This is a perfect time to share the next tip: TEST ALL THESE STEPS several times. Time yourself each time, and even do a few dry runs with your team if possible. This will ensure your demo comes off flawless, and that’s important. Believe me when I say some of these people are looking for a reason NOT to virtualize. Most of the time, it has less to do with virtualization, and more to do with fear of change.
My next demonstration is vMotion / Maintenance Mode. This will be mind-blowing for your audience, especially if any of them have a technical background. I start off by telling a story about how some fans have stopped working on one of our hosts, and we need to get the new fans installed before it overheats. (Make sure you know which host has your intended vMotion candidate ahead of time) We can’t wait for the maintenance window.
Normally in this situation, a second cluster node, or hot spare would have to be brought on line, which would mean a short outage for the customer. In this demo, we don’t have time to enter Maintenance Mode, so we’re going to vMotion a single server. I explain that this is how Maintenance Mode works, and how this will be transparent to our customers, and then I prove it.
Bring up a console session on the server to be vMotioned. I use an IIS server as an example, as it’s customer facing, and they understand that well. In my console session, I start a ping -t to another server. In this case, it’s an application server, which the IIS server needs to maintain contact with, or customers will be impacted. Then I execute my vMotion. You might need to explain what “ping” is, so that everyone is on board.
After the server vMotions, I show them that we didn’t drop any packets, and that the customer has not been impacted, and then show them that the VM is on another host. I always reduce my DRS automation level before the demo. I don’t want them to see other migrations happening while we’re demoing. That would spawn a discussion we don’t want to have right now. This takes us to the 10 minute point, barring any questions.
Inevitably at this point, someone usually asks what would happen if the server just failed with no warning. This plays right into your hands, as it’s the perfect segue into your next feature. Fault Tolerance. If they don’t ask, then you ask.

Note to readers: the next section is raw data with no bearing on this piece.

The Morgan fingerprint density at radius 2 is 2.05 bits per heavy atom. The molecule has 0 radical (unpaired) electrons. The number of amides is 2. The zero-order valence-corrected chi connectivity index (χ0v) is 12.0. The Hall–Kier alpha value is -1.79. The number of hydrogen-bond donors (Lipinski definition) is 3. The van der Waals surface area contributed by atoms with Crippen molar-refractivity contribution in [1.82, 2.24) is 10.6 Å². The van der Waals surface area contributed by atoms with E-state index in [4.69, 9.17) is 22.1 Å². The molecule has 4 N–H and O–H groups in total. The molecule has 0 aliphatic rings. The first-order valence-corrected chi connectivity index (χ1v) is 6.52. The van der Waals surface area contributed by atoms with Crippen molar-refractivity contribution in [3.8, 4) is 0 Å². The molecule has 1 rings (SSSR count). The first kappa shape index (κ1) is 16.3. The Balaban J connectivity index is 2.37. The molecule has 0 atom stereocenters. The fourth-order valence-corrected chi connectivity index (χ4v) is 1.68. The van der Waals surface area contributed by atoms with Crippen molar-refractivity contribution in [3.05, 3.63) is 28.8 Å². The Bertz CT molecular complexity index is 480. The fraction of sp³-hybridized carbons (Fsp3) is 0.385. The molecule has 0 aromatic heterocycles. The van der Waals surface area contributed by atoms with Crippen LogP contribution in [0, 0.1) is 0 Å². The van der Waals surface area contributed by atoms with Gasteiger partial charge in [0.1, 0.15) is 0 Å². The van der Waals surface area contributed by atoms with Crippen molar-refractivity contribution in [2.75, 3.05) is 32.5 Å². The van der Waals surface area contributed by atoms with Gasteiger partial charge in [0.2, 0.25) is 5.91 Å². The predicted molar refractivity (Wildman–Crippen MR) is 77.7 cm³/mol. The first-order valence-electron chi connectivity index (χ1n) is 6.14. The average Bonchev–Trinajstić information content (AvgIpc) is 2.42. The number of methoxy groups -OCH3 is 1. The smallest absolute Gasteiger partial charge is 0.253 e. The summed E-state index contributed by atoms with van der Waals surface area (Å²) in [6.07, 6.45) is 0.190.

For FT, I setup an FTP server using FileZilla. You can setup whatever works best for your business, but make sure it is something that can clearly demonstrate that customers will not be impacted by an outage. I have preselected a “customer data file”, and setup a simple “FTP Client” VM with FileZilla Client.
I did have to adjust my incoming FTP speed for the server so that the file wouldn’t complete too quickly. You’ll want to make sure you have enough time to test a failover operation, and show the file transfer still going from both the client, and server perspective. So either select a huge file, or bump down your bit rate for the client in the FTP software.
Open up a console session on the FTP server, and then point out the “secondary” instance. Open a console session to the secondary. With both sessions side by side, poke around in the primary and open some windows, a browser, or whatever. You’ll want to demonstrate that the servers are in lockstep with one another. Open a console session to the FTP Client.
At this point, I explain how the customer is sending us this file, and start the transfer. I then explain that the particular host that the FTP server lives on is going to go down without warning. Show them the host name. You can simulate this with the Test Failover option.
It will take less than a minute, during which you will want to point out the bytes transferred on the server, and the client. Point out that the client has no errors, and then you’ll see the secondary come back online.
Again, show the host name so they can see that it has indeed changed servers. I found it helpful to time the file transfer so that it would complete right around this time. Then you can show them the server, the completed file, and the client, once again explaining how the customer has no idea that a server went down in our datacenter.
If you don’t get gasps or applause at this point, you did it wrong. Once again, PRACTICE this over, and over before taking it to the executives! You don’t want to be up there looking like Bill Gates demoing Win98. You want to look like John Chambers demoing the Cius.
Wrap up with an explanation that these are just three of hundreds of VMware features, and then answer the questions that follow. At the end, these people will be frantically searching for their checkbooks. Your millions should start flowing after the next budget committee meeting.